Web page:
Mongolian February Inflation Eases as Exports, Imports Decline

Inflation in Mongolia eased in February from a month earlier as the nation’s exports and imports declined.

The country’s consumer price index rose 11.3 percent from a year earlier in February, compared with an increase of 13 percent in January, according to data released by the National Statistical Office today. Exports for the first two months fell 4.7 percent from the same period of 2012 to $506.1 million as imports decreased 15.8 percent to $811.2 million, according to the statistics office.

Mongolia’s central bank cut interest rates in January for the first time since 2009 after economic growth moderated to 12.3 percent last year from a record 17.3 percent in 2011. Slower growth in China, which buys more than 90 percent of Mongolian exports, has reduced demand for its coal and copper.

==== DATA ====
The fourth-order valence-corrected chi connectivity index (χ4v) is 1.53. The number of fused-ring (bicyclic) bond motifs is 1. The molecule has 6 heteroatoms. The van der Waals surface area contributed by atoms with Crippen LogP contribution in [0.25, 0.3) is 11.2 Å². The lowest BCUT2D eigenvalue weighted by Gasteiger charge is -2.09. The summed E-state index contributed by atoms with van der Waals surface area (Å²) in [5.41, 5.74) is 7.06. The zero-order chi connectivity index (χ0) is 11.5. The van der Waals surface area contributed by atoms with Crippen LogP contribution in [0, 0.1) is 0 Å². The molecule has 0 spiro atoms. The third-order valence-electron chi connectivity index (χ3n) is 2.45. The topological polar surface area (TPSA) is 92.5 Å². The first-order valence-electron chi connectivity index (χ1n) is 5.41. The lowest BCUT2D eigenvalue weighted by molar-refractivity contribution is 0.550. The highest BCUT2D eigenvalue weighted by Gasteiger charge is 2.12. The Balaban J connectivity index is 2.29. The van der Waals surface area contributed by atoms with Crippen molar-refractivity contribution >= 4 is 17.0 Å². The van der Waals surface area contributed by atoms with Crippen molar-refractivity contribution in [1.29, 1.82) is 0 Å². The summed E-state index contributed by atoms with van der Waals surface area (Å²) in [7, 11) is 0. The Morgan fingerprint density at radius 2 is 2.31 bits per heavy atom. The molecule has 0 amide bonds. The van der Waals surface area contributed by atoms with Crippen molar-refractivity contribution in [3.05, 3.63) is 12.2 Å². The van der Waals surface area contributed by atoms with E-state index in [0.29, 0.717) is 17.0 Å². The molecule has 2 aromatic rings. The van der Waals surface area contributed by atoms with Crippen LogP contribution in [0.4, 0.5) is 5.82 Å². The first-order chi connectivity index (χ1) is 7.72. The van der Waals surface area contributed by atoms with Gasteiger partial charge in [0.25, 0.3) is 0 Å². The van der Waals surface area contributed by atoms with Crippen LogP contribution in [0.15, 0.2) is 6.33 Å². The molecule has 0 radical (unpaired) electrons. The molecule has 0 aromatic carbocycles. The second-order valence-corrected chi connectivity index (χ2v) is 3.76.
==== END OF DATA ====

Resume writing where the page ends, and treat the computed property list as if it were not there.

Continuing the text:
Shipments of coal, the nation’s biggest export, rose by volume in the first two months to 1.79 million tons from 1.69 million tons in the same period of 2012, according to the statistics office. The value of the coal exports fell to $122.8 million from $187.7 million a year earlier due to lower prices.

The volume of copper concentrate exports slid to 90,900 tons in the first two months from 92,300 tons a year earlier, according to the statistics office. The value of the shipments climbed to $135.9 million from $128 million a year ago.

Mongolia’s trade deficit in February shrank to $88.6 million from $154.8 million a year earlier, according to the statistics office.

Money supply growth slowed to 16.1 percent in February from 19.5 percent in January, the statistics office said.

To contact the reporter on this story: Michael Kohn in Ulan Bator at mkohn5@bloomberg.net

To contact the editor responsible for this story: John Liu at jliu42@bloomberg.net

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